Scotland, Crear was used as a name for a sifter from the Gaeilc word criathar or one who is a sievewright.
Early Origins of the Crear family
family seat from ancient times.
Early History of the Crear family
Another 191 words (14 lines of text) covering the year 1496 is included under the topic Early Crear History in all our PDF Extended History products and printed products wherever possible.
Crear Spelling Variations
spelling variations in names were common even among members of one family unit. Crear has appeared Crerar, Crerer, Crearer, Crarer, Crear, Crearr and others.
Early Notables of the Crear family (pre 1700)
PDF Extended History products and printed products wherever possible.
Migration of the Crear family to the New World and Oceana
Faced by this persecution and the generally unstable political climate of those days, many Scots chose to leave their homeland for Ireland, Australia, and North America in search of greater opportunity and freedom. The colonies across the Atlantic were the most popular choice, but a passage there was neither cheap nor easily suffered. Passengers arrived sick and poor, but those who made it intact often found land and more tolerant societies in which to live. These brave settlers formed the backbone of the burgeoning nations of Canada and the United States. It is only this century that the ancestors of these families have begun to recover their collective identity through the patriotic highland games and Clan societies that have sprung up throughout North America. Research into early immigration and passenger lists revealed many immigrants bearing the name Crear: Mary Crerar, who came to New York in 1775; Phillip Crerer who settled in Pennsylvania in 1800; Alex Crerar, who was on record in county Lanark, Ontario, in 1817.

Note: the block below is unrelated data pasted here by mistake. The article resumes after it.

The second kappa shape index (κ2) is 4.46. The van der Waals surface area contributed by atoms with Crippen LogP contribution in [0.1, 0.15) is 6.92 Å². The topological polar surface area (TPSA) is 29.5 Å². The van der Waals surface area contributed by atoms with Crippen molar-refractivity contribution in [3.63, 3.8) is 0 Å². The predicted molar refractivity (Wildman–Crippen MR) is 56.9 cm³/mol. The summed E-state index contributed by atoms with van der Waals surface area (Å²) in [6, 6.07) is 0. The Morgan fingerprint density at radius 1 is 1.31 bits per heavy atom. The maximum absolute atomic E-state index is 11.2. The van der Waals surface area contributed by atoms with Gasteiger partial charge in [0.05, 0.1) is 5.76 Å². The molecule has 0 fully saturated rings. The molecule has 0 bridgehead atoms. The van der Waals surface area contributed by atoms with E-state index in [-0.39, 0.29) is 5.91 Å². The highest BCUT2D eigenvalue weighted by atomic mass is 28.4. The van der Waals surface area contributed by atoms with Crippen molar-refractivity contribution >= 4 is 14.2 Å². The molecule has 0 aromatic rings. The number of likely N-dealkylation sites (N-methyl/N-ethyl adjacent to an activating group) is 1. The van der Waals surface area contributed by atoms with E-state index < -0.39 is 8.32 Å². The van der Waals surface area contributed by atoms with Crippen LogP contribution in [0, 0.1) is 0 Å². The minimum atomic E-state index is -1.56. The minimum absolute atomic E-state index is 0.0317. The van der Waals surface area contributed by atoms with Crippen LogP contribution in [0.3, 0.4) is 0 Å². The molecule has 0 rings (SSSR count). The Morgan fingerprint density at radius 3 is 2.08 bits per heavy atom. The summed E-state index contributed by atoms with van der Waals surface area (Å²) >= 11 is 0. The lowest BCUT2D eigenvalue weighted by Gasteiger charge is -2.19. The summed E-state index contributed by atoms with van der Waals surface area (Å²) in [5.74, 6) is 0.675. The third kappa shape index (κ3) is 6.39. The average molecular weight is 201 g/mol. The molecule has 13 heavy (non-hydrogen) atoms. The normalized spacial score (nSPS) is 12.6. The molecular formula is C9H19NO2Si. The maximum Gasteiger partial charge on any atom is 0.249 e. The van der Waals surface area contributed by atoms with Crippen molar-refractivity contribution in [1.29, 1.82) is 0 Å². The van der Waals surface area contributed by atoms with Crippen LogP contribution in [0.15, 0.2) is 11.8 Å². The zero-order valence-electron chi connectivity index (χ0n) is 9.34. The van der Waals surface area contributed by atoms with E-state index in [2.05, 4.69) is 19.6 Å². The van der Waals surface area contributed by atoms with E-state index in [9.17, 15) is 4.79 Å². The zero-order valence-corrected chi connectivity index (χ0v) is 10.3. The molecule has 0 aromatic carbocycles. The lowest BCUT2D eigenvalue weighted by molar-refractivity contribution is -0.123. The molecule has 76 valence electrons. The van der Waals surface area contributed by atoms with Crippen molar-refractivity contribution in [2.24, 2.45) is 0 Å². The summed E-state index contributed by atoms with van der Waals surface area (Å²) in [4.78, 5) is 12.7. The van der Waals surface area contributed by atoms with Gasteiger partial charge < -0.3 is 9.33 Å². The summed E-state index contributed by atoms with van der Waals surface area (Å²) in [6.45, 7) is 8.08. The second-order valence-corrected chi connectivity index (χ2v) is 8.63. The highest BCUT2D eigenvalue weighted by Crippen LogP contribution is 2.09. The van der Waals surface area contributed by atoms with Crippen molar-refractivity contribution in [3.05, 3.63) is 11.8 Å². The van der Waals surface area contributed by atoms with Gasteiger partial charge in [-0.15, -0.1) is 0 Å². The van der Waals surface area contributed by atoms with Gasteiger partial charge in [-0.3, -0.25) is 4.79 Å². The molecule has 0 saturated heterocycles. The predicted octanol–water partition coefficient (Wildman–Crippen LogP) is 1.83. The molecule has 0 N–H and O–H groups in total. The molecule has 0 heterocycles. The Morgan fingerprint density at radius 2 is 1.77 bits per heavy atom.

Contemporary Notables of the name Crear (post 1700)
The Crear Motto
The motto was originally a war cry or slogan. Mottoes first began to be shown with arms in the 14th and 15th centuries, but were not in general use until the 17th century. Thus the oldest coats of arms generally do not include a motto. Mottoes seldom form part of the grant of arms: Under most heraldic authorities, a motto is an optional component of the coat of arms, and can be added to or changed at will; many families have chosen not to display a motto.
Motto: Touch not the cat bot a glove
Motto Translation: Touch not the cat without a glove
Crear Family Crest Products